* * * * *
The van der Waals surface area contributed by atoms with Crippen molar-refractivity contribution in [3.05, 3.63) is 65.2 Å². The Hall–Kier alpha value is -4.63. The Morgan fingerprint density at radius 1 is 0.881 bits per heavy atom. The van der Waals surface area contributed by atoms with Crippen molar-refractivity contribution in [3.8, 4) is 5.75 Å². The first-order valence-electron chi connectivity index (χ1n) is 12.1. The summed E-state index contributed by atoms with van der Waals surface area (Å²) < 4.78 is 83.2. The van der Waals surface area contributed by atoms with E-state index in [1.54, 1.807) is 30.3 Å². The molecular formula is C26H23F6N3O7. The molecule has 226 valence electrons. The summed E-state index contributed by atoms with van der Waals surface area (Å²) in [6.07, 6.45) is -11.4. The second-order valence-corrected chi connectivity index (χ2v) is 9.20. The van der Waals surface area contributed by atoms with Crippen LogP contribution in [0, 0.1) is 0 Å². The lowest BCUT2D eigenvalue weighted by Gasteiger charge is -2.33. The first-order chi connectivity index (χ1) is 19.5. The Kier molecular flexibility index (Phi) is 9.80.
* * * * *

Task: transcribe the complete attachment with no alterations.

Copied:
The van der Waals surface area contributed by atoms with Crippen molar-refractivity contribution in [3.05, 3.63) is 65.2 Å². The Hall–Kier alpha value is -4.63. The Morgan fingerprint density at radius 1 is 0.881 bits per heavy atom. The van der Waals surface area contributed by atoms with Crippen molar-refractivity contribution in [3.8, 4) is 5.75 Å². The first-order valence-electron chi connectivity index (χ1n) is 12.1. The summed E-state index contributed by atoms with van der Waals surface area (Å²) < 4.78 is 83.2. The van der Waals surface area contributed by atoms with E-state index in [1.54, 1.807) is 30.3 Å². The molecular formula is C26H23F6N3O7. The molecule has 226 valence electrons. The summed E-state index contributed by atoms with van der Waals surface area (Å²) in [6.07, 6.45) is -11.4. The second-order valence-corrected chi connectivity index (χ2v) is 9.20. The van der Waals surface area contributed by atoms with Crippen LogP contribution in [0, 0.1) is 0 Å². The lowest BCUT2D eigenvalue weighted by Gasteiger charge is -2.33. The first-order chi connectivity index (χ1) is 19.5. The Kier molecular flexibility index (Phi) is 9.80.